Dogme 95 (or Dogma 95 – it’s the same thing) was a cinematic movement that created a set of filmmaking rules that aimed to ‘purify’ films, removing predictability, complacency and distraction, forcing filmmakers to focus on the story, actors, and their skills as a director, with the hope that this would increase the chance of creating something with greater “truth”.
The rules, dubbed the Vows of Chastity, were unveiled on March 13th, 1995 in Paris by four Danish filmmakers: Lars Von Trier, Thomas Vinterberg, Kristian Levring and Søren Kragh-Jacobsen. The four of them made up the Dogme Brethren.
The Dogme Vows of Chastity in full:
I swear to submit to the following set of rules drawn up and confirmed by DOGMA 95:
- Shooting must be done on location.
- Props and sets must not be brought in (if a particular prop is necessary for the story, a location must be chosen where this prop is to be found.)
- The sound must never be produced apart from the images or vice versa. (Music must not be used unless it occurs where the scene is being shot.)
- The camera must be hand-held. Any movement or immobility attainable in the hand is permitted.
- The film must be in colour. Special lighting is not acceptable. (If there is too little light for exposure the scene must be cut or a single lamp be attached to the camera.)
- Optical work and filters are forbidden.
- The film must not contain superficial action. (Murders, weapons, etc. must not occur.)
- Temporal and geographical alienation are forbidden. (That is to say that the film takes place here and now.)
- Genre movies are not acceptable.
- The film format must be Academy 35 mm.
- The director must not be credited.
Furthermore I swear as a director to refrain from personal taste! I am no longer an artist. I swear to refrain from creating a “work”, as I regard the instant as more important than the whole. My supreme goal is to force the truth out of my characters and settings. I swear to do so by all the means available and at the cost of any good taste and any aesthetic considerations.
The first film produced in accordance with these rules was Dogme #1 Festen, by Vintenberg, which received its premiere at the Cannes Film Festival in May 1998, where it won the Jury award.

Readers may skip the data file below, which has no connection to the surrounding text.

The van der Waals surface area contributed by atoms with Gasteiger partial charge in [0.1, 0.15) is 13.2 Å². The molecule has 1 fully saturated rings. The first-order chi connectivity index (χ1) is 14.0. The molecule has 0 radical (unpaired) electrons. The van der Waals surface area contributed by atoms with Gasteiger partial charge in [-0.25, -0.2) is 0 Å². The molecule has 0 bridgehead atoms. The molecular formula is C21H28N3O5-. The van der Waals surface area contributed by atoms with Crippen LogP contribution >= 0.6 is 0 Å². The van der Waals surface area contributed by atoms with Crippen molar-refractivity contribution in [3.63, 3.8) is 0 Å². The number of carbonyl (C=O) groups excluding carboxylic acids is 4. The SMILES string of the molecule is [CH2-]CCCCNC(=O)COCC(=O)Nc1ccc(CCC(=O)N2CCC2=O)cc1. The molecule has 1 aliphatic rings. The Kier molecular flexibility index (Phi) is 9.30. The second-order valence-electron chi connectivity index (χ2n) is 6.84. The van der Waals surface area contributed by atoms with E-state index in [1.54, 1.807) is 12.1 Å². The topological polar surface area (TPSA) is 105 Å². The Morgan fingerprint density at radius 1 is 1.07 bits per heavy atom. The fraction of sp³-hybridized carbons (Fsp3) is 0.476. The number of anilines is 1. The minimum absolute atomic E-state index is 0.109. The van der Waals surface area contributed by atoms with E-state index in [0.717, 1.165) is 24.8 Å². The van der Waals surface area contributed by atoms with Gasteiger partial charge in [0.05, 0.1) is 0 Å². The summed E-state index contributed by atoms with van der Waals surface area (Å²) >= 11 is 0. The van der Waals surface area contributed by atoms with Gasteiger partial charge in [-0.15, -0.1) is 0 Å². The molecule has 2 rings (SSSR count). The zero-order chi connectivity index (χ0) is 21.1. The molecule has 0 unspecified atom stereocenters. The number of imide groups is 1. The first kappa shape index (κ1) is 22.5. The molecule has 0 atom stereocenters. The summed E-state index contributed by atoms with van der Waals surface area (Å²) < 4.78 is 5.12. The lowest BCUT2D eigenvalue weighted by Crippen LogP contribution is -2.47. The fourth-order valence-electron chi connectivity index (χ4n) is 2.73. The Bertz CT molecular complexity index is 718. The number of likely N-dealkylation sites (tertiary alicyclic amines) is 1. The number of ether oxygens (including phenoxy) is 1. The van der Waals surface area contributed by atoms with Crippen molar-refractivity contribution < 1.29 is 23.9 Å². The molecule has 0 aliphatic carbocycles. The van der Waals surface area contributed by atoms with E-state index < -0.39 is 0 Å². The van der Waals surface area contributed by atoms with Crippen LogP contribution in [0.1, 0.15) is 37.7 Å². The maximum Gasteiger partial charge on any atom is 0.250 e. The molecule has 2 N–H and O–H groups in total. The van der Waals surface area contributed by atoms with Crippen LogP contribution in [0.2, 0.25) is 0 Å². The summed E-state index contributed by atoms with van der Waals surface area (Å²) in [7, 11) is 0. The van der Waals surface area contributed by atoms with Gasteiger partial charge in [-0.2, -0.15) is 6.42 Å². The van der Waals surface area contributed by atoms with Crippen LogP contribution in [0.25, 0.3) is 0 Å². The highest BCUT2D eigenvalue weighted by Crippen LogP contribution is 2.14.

With this clear set of rules and a desire to hamstring yourself, anyone can just make a Dogme film, right? Wrong. Like all egalitarian movements there is a tasty layer of bureaucracy to legitimise it. To officially be a Dogme film it needed to be certified by the Dogmesecretariat, who would then let you put a nice crest at the start of your film so everyone knows that when you say “I keeps it real”, that you really keeps it real. The dogmesecretariat said you keeps it real.
If your creative flame has been sparked by the thought of only being able shoot while holding the camera and you fancy joining the Dogme corps, well I’m afraid you’ve missed the boat. The dogmesecretariat is no more. It was officially (there’s a surprising amount of officiating in these liberalising movements) closed down in 2005, with Von Trier and Vinterberg, the two most successful directors in the movement, believing that Dogme had itself become a genre.
So what did Dogme achieve? Well the films made under its rules don’t exactly constitute a grand canon. Aside from Festen there’s Von Trier’s The Idiots, Schefrig’s Italian For Beginners, and that’s kind of it. The rest of the films exist more a curios rather than celebrated works.
Dogme was arguably important as a loud alternative voice to the increasingly commercialised and big budget films coming out of Hollywood in the 90s. Considering that by 1995 Terminator 2, Jurassic Park and Forest Gump (which employed a lot of special effects in the flashbacks) had accumulated massive cultural weight, with Jurassic Park in particular heralding a new sort of high-concept, effects driven, summer blockbuster that would make more money than God, it is understandable that some filmmakers would feel the need to make a clear and vocal opposition to this trend in cinema.
But the truth is Dogme had little impact at the time and its lasting effect on cinema is negligible. The fact that its two most prominent members moved away completely from it (Antichrist and Melancholia anyone?) suggest it was an interesting, perhaps even noble, experiment in creation rather than a new and substantial type of film.The extreme limitations imposed by the Vows were not workable outside of experiments. In the Idiots, just the 2nd Dogme film, Von Trier revealed a number of contraventions of the rules had occurred in the making of the film. But most ridiculous of all, in order to adhere to the rule about the avoidance of non-diegetic sound in a scene where he wanted music, he got someone to play a harmonica behind the camera. Sure, that’s technically within the rules, but hardly in the spirit of them. And how exactly did that trickery improve the film or derive a greater “truth” over using non-diegetic, pre-recorded sound?
Dogme’s biggest failing is that it looked to impose a kind of retardation on cinema without offering any innovations. The objective, to return the focus to story and acting, is admirable, but so many of the rules are rules for the sake of rules.
The Dogme movement wanted to create a set of parameters that would encourage the revelation of truth in films, but with their tricksy rule bending, they actually perpetrated a hoodwinking of the audience, perhaps one even more disingenuous than Hollywood.
At least Steven Spielberg never tried to pass off the raptors, T-rex and Jeff Goldblum as being real live creatures.